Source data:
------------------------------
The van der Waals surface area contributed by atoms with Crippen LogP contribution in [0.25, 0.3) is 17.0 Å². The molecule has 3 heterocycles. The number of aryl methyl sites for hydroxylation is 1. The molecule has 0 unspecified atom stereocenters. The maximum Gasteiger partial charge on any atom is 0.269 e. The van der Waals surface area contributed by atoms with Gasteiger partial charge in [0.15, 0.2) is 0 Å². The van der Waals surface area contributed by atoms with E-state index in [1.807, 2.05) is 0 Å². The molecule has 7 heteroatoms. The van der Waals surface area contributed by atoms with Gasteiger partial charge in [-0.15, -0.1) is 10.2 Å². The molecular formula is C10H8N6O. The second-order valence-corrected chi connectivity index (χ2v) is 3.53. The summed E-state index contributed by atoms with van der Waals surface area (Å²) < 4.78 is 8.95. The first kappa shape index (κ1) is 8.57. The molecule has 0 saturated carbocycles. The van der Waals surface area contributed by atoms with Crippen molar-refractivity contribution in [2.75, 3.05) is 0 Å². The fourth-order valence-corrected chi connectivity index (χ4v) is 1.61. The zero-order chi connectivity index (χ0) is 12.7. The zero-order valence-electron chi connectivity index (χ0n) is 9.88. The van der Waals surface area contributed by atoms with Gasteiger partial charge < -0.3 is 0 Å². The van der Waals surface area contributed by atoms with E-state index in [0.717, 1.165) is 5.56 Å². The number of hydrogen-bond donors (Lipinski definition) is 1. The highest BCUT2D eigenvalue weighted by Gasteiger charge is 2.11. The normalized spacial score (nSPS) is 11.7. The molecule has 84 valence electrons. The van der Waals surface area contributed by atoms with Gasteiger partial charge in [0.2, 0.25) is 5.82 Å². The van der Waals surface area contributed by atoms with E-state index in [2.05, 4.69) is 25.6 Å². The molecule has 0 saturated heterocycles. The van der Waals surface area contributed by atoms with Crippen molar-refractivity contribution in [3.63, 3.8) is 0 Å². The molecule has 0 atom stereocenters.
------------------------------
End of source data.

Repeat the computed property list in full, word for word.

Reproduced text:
The van der Waals surface area contributed by atoms with Crippen LogP contribution in [0.25, 0.3) is 17.0 Å². The molecule has 3 heterocycles. The number of aryl methyl sites for hydroxylation is 1. The molecule has 0 unspecified atom stereocenters. The maximum Gasteiger partial charge on any atom is 0.269 e. The van der Waals surface area contributed by atoms with Gasteiger partial charge in [0.15, 0.2) is 0 Å². The van der Waals surface area contributed by atoms with E-state index in [1.807, 2.05) is 0 Å². The molecule has 7 heteroatoms. The van der Waals surface area contributed by atoms with Gasteiger partial charge in [-0.15, -0.1) is 10.2 Å². The molecular formula is C10H8N6O. The second-order valence-corrected chi connectivity index (χ2v) is 3.53. The summed E-state index contributed by atoms with van der Waals surface area (Å²) < 4.78 is 8.95. The first kappa shape index (κ1) is 8.57. The molecule has 0 saturated carbocycles. The van der Waals surface area contributed by atoms with Crippen molar-refractivity contribution in [2.75, 3.05) is 0 Å². The fourth-order valence-corrected chi connectivity index (χ4v) is 1.61. The zero-order chi connectivity index (χ0) is 12.7. The zero-order valence-electron chi connectivity index (χ0n) is 9.88. The van der Waals surface area contributed by atoms with Gasteiger partial charge < -0.3 is 0 Å². The van der Waals surface area contributed by atoms with E-state index in [0.717, 1.165) is 5.56 Å². The number of hydrogen-bond donors (Lipinski definition) is 1. The highest BCUT2D eigenvalue weighted by Gasteiger charge is 2.11. The normalized spacial score (nSPS) is 11.7. The molecule has 84 valence electrons. The van der Waals surface area contributed by atoms with Gasteiger partial charge in [0.2, 0.25) is 5.82 Å². The van der Waals surface area contributed by atoms with E-state index in [2.05, 4.69) is 25.6 Å². The molecule has 0 saturated heterocycles. The van der Waals surface area contributed by atoms with Crippen molar-refractivity contribution in [3.63, 3.8) is 0 Å². The molecule has 0 atom stereocenters.